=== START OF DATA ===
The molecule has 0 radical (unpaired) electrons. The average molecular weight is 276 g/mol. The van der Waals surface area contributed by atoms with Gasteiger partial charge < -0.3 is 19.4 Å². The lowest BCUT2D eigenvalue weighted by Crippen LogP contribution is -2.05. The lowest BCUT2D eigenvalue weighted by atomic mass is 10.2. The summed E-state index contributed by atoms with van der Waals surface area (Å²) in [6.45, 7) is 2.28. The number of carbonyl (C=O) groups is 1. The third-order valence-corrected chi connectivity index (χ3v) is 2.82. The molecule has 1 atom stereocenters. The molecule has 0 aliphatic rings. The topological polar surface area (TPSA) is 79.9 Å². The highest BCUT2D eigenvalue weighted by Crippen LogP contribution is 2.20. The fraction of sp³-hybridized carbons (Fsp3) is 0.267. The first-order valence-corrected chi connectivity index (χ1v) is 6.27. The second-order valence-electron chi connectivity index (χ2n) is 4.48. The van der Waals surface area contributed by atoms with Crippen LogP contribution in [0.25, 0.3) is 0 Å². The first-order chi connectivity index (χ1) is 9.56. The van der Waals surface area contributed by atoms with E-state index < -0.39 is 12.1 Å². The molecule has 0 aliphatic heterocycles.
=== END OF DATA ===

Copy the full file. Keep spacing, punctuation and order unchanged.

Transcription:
The molecule has 0 radical (unpaired) electrons. The average molecular weight is 276 g/mol. The van der Waals surface area contributed by atoms with Gasteiger partial charge < -0.3 is 19.4 Å². The lowest BCUT2D eigenvalue weighted by Crippen LogP contribution is -2.05. The lowest BCUT2D eigenvalue weighted by atomic mass is 10.2. The summed E-state index contributed by atoms with van der Waals surface area (Å²) in [6.45, 7) is 2.28. The number of carbonyl (C=O) groups is 1. The third-order valence-corrected chi connectivity index (χ3v) is 2.82. The molecule has 1 atom stereocenters. The molecule has 0 aliphatic rings. The topological polar surface area (TPSA) is 79.9 Å². The highest BCUT2D eigenvalue weighted by Crippen LogP contribution is 2.20. The fraction of sp³-hybridized carbons (Fsp3) is 0.267. The first-order valence-corrected chi connectivity index (χ1v) is 6.27. The second-order valence-electron chi connectivity index (χ2n) is 4.48. The van der Waals surface area contributed by atoms with Crippen LogP contribution in [0.25, 0.3) is 0 Å². The first-order chi connectivity index (χ1) is 9.56. The van der Waals surface area contributed by atoms with E-state index < -0.39 is 12.1 Å². The molecule has 0 aliphatic heterocycles.